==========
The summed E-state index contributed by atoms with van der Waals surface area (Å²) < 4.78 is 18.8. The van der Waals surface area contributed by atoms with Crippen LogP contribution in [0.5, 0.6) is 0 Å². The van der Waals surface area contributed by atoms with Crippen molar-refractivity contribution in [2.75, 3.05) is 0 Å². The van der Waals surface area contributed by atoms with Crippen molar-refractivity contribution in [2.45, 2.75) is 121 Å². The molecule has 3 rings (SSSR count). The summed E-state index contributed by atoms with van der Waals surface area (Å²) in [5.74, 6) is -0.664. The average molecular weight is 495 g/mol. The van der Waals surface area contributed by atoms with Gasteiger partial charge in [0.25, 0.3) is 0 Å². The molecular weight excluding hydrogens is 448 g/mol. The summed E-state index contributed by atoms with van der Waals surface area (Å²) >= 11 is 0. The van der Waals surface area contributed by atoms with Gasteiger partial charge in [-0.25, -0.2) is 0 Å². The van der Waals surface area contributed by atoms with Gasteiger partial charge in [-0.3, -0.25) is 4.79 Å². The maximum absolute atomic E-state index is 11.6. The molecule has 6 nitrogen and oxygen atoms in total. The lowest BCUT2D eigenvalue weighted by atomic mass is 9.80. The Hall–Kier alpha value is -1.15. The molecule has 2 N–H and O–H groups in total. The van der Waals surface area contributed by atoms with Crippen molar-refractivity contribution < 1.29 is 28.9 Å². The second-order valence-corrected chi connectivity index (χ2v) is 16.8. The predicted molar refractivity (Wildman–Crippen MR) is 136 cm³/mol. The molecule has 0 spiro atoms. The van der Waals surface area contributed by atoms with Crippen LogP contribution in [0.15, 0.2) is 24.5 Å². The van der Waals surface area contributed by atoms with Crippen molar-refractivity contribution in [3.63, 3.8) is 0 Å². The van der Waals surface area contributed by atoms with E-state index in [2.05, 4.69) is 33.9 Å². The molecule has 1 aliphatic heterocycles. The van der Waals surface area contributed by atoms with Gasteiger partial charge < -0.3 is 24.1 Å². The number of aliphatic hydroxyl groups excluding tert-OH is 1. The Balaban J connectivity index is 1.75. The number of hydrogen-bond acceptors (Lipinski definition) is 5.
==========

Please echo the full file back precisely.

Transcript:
The summed E-state index contributed by atoms with van der Waals surface area (Å²) < 4.78 is 18.8. The van der Waals surface area contributed by atoms with Crippen LogP contribution in [0.5, 0.6) is 0 Å². The van der Waals surface area contributed by atoms with Crippen molar-refractivity contribution in [2.75, 3.05) is 0 Å². The van der Waals surface area contributed by atoms with Crippen molar-refractivity contribution in [2.45, 2.75) is 121 Å². The molecule has 3 rings (SSSR count). The summed E-state index contributed by atoms with van der Waals surface area (Å²) in [5.74, 6) is -0.664. The average molecular weight is 495 g/mol. The van der Waals surface area contributed by atoms with Gasteiger partial charge in [0.25, 0.3) is 0 Å². The molecular weight excluding hydrogens is 448 g/mol. The summed E-state index contributed by atoms with van der Waals surface area (Å²) >= 11 is 0. The van der Waals surface area contributed by atoms with Gasteiger partial charge in [-0.25, -0.2) is 0 Å². The van der Waals surface area contributed by atoms with Gasteiger partial charge in [-0.3, -0.25) is 4.79 Å². The maximum absolute atomic E-state index is 11.6. The molecule has 6 nitrogen and oxygen atoms in total. The lowest BCUT2D eigenvalue weighted by atomic mass is 9.80. The Hall–Kier alpha value is -1.15. The molecule has 2 N–H and O–H groups in total. The van der Waals surface area contributed by atoms with Crippen molar-refractivity contribution < 1.29 is 28.9 Å². The second-order valence-corrected chi connectivity index (χ2v) is 16.8. The predicted molar refractivity (Wildman–Crippen MR) is 136 cm³/mol. The molecule has 0 spiro atoms. The van der Waals surface area contributed by atoms with Crippen LogP contribution in [0.15, 0.2) is 24.5 Å². The van der Waals surface area contributed by atoms with Crippen molar-refractivity contribution in [3.63, 3.8) is 0 Å². The van der Waals surface area contributed by atoms with E-state index in [2.05, 4.69) is 33.9 Å². The molecule has 1 aliphatic heterocycles. The van der Waals surface area contributed by atoms with Gasteiger partial charge < -0.3 is 24.1 Å². The number of aliphatic hydroxyl groups excluding tert-OH is 1. The Balaban J connectivity index is 1.75. The number of hydrogen-bond acceptors (Lipinski definition) is 5.